CIF will decide by July 20 whether fall sports schedules will continue as planned

Narbonne defender Lawson Hall returns an interception during a passing tournament.
The CIF announced guidelines for summer workouts on Friday.
(David McNew / For The Times)

Following three days of meetings, commissioners of the California Interscholastic Federation announced Friday that a decision will be made by July 20 whether fall sports will begin as scheduled. The CIF will be prepared to offer “alternative calendars” if needed due to “ongoing public health and safety concerns,” according to a statement released by the CIF office in Sacramento.

The CIF, which governs high school sports in California, also announced that parents can seek a waiver of transfer rules for financial hardship with proper documentation for the 2020-21 school year.

City Section Commissioner Vicky Lagos said the CIF remains committed “if possible to have three seasons of sports. If it can’t start in August, then whenever is possible.”


The CIF released physical activity guidelines for summer conditioning and gave school districts the option of granting a 30-day temporary waiver of the yearly physical exam requirement for fall sports in recognition that families may experience delays in getting access to a doctor because of the COVID-19 pandemic.

The summer has become a critical period in terms of preparation for sports teams. Since schools were closed in mid-March because of the pandemic, athletic facilities such as weight rooms have been unavailable, causing particular concern among football coaches over whether there will be enough time to prepare for a season scheduled to begin Aug. 21.

But those football openers are almost certain to be delayed, with lots of school districts still undecided on how to proceed with classes this fall. The largest district in California, Los Angeles Unified, still has not given coaches clearance to work with athletes and facilities remain closed until the start of school Aug. 18.

The City Section title favorite, Lake Balboa Birmingham, is facing the difficult challenge of having scheduled four Southern Section opponents for nonleague games. Most of those Southern Section opponents could end up starting conditioning next week, while Birmingham, an independent charter that competes in the City Section, has no idea when its coaches will be able to bring players together. Birmingham has a game scheduled against Sherman Oaks Notre Dame on Aug. 21.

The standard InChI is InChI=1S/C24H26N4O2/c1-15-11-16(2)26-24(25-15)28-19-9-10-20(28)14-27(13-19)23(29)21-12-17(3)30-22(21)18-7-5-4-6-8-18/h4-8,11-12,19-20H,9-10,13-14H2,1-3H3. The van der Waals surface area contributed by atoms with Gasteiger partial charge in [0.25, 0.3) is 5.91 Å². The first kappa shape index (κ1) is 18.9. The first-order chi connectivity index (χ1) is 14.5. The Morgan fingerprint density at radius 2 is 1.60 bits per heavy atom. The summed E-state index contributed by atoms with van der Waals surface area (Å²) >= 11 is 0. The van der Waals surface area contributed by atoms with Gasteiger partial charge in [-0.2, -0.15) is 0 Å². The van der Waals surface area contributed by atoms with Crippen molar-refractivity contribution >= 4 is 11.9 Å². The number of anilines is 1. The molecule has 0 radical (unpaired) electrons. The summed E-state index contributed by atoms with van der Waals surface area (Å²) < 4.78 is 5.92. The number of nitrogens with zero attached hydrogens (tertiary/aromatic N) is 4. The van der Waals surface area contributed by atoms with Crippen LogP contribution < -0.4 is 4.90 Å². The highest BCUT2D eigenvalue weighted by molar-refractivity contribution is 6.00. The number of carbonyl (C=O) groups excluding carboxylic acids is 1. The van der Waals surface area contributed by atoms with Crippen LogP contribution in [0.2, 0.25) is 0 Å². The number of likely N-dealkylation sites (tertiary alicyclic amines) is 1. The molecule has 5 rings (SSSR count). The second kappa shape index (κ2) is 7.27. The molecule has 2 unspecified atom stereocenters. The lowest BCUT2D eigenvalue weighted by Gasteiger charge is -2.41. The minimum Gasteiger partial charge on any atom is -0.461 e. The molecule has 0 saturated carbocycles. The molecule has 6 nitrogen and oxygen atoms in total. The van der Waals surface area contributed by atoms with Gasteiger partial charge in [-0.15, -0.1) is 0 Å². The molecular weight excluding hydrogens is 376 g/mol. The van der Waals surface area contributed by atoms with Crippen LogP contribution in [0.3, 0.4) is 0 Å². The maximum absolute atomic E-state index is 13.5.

“If all the Southern Section teams are going back and we can’t do anything, I don’t know how we play them,” Birmingham coach Jim Rose said.

Several Southern Section athletic directors with games scheduled against City Section opponents have said they are exploring options, but the CIF gave no hints Friday on when the football season might start. Contingency plans include delaying the season until January.

It remains up to school districts and private school principals to decide when to resume fielding teams after the spring sports season was canceled April 3. They have been following recommendations of their county health departments. The CIF has no control over summer competitions.

There are lots of issues to resolve before any sports competitions can begin this fall, including transportation and use of locker rooms.

School districts that normally allow coaches to hold summer camps have begun scheduling openings with stringent requirements such as social distancing measures and cleaning equipment. Southern Section summer dead periods end next week for dozens of schools, clearing the way for them to begin workouts with district approval.

Los Alamitos is allowing sports camps to begin Monday. Simi Valley and Royal have been given clearance to begin June 22. Capistrano Valley Unified is allowing workouts starting July 6. Several private schools want to start conditioning next week. Chatsworth Sierra Canyon will begin workouts on Monday.


Southern Section Commissioner Rob Wigod has said safety and health concerns would be given top priority in deciding how to proceed.